For many good reasons, diversity and inclusion (D&I) has become one of the hottest topics in human resources in recent months, and is likely to remain so for the foreseeable future. Much has been written on the subject, and most reasonable people need no further convincing why these twin goals – (1) making sure your organization is seeking and attracting historically under-represented talent (the “D”), and (2) making sure your organization is a place where diverse talent feels welcomed and supported (the “I”) – are worthy of our collective attention as HR professionals.
At Change State, of course we share these goals and have been actively taking steps to help our clients attract diverse talent across of range of industries. At the same time, we’ve counseled our clients to steer clear of a common (and we fear, growing) misconception: that being committed to D&I is equivalent to having a strong EVP, and by extension, an effective employer brand strategy.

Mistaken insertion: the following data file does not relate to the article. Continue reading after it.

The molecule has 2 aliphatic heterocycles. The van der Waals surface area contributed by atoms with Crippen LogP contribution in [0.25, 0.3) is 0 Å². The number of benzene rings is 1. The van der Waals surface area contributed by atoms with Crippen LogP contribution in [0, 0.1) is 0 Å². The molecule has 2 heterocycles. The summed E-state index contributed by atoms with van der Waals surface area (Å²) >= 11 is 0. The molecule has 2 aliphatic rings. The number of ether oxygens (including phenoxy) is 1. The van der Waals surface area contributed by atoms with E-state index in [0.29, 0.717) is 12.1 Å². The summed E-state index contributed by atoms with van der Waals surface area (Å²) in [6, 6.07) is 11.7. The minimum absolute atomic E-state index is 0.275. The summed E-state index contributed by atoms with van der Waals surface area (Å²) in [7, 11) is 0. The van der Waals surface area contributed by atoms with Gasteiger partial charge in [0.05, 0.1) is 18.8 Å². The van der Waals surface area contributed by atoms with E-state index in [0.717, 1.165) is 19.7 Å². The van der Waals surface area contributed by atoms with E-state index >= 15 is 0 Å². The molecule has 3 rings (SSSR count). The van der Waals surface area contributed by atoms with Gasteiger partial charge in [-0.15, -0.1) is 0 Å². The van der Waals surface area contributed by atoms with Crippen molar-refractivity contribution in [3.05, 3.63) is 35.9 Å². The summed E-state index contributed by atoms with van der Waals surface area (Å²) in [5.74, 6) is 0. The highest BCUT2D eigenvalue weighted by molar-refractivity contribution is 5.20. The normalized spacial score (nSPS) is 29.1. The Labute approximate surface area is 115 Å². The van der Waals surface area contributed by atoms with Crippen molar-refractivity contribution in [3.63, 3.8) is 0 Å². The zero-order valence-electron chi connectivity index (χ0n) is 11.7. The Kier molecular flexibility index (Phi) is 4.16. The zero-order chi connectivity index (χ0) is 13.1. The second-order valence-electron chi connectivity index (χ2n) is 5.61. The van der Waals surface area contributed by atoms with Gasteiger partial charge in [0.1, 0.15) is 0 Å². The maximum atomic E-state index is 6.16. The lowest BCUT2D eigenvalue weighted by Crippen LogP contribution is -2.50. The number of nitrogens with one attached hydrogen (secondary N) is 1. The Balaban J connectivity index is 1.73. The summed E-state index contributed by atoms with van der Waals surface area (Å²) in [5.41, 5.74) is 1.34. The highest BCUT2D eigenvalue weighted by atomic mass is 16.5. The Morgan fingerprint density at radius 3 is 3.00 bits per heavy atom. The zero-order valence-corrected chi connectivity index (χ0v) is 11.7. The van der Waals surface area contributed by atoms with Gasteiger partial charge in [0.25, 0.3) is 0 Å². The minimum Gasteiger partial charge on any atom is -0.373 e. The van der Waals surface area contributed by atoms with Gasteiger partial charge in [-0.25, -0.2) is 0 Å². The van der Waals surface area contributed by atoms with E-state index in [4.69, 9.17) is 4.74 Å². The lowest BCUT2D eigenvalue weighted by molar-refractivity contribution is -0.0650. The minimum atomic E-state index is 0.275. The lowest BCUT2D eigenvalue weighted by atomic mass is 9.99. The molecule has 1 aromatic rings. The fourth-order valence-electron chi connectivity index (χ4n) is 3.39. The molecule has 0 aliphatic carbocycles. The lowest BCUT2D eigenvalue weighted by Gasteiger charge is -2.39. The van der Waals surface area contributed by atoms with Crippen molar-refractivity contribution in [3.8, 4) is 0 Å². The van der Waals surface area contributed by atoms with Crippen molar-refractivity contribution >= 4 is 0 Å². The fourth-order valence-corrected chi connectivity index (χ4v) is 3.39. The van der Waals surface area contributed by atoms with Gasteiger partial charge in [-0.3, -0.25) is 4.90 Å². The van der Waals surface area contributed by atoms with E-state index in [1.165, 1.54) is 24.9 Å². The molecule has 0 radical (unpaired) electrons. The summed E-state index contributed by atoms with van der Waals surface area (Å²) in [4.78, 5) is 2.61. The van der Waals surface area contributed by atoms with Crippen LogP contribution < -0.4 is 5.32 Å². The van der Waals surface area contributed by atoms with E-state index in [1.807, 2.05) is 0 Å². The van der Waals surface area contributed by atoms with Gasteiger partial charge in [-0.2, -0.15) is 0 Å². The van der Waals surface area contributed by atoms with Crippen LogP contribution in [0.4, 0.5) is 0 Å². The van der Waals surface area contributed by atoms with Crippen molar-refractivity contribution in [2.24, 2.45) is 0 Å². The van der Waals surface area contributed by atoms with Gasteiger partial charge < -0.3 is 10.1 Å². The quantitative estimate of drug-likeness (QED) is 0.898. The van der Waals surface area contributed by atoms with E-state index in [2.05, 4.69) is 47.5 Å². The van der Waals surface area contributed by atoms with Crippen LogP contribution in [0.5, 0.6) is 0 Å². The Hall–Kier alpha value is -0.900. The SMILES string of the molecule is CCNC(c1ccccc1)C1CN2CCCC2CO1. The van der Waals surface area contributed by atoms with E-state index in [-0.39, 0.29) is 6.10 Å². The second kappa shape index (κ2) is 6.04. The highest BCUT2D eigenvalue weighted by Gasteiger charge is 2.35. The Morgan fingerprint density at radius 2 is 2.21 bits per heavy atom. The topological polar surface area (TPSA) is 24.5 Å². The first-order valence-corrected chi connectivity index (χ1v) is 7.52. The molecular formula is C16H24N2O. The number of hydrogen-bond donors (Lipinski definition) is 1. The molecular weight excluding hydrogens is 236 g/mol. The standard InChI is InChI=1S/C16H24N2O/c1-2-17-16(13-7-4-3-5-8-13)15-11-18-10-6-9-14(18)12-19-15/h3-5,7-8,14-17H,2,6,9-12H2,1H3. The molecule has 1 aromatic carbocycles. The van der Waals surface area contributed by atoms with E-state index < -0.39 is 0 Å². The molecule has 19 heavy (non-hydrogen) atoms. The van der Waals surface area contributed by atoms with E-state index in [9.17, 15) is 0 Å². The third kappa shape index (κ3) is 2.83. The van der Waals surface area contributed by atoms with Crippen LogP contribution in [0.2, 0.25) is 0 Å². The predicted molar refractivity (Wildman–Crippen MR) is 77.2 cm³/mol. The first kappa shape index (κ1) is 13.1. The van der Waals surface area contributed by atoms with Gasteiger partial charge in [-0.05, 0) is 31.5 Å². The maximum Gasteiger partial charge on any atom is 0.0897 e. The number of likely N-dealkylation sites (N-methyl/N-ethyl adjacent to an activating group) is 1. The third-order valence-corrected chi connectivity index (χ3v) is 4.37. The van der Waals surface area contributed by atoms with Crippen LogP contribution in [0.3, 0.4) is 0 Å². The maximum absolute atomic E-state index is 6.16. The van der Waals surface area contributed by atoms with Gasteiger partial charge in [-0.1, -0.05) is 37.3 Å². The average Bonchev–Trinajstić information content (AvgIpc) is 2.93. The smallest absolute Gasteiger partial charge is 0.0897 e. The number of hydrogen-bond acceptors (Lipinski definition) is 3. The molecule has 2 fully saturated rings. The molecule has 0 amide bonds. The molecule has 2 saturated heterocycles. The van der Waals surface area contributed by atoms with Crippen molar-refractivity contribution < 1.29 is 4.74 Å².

Before we proceed, it’s worth setting the stage with a brief refresher on what an EVP is, and what makes a strong one. In essence, an employer brand value proposition (EVP) is a succinct crystallization of what makes your organization a desirable place to work. Put more simply, it’s a concise answer to the question:
Why should someone want to work for you?
We’ve covered at length our data-driven approaches to defining a strong EVP, but for our current purposes, it’s helpful to discuss the characteristics of a strong employer brand value proposition. A strong EVP is (at least):
Relevant: Speaks to what candidates are looking for in an employer